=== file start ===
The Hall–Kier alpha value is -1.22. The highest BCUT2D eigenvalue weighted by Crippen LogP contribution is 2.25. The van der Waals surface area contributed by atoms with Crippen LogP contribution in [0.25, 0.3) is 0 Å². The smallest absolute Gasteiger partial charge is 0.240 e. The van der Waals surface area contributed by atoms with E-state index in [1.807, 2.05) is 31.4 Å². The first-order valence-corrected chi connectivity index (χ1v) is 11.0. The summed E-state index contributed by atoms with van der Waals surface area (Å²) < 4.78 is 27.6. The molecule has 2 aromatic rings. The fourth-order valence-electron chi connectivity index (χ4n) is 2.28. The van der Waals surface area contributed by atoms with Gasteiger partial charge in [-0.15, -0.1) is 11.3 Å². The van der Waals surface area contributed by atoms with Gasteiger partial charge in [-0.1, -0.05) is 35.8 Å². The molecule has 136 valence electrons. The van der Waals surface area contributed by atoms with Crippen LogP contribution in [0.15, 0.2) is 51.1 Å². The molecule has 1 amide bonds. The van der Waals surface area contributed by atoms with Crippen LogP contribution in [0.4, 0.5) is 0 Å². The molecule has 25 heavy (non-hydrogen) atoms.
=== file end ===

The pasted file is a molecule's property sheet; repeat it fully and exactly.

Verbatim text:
The Hall–Kier alpha value is -1.22. The highest BCUT2D eigenvalue weighted by Crippen LogP contribution is 2.25. The van der Waals surface area contributed by atoms with Crippen LogP contribution in [0.25, 0.3) is 0 Å². The smallest absolute Gasteiger partial charge is 0.240 e. The van der Waals surface area contributed by atoms with E-state index in [1.807, 2.05) is 31.4 Å². The first-order valence-corrected chi connectivity index (χ1v) is 11.0. The summed E-state index contributed by atoms with van der Waals surface area (Å²) < 4.78 is 27.6. The molecule has 2 aromatic rings. The fourth-order valence-electron chi connectivity index (χ4n) is 2.28. The van der Waals surface area contributed by atoms with Gasteiger partial charge in [-0.15, -0.1) is 11.3 Å². The van der Waals surface area contributed by atoms with Gasteiger partial charge in [-0.1, -0.05) is 35.8 Å². The molecule has 136 valence electrons. The van der Waals surface area contributed by atoms with Crippen LogP contribution in [0.15, 0.2) is 51.1 Å². The molecule has 1 amide bonds. The van der Waals surface area contributed by atoms with Crippen LogP contribution in [0.4, 0.5) is 0 Å². The molecule has 25 heavy (non-hydrogen) atoms.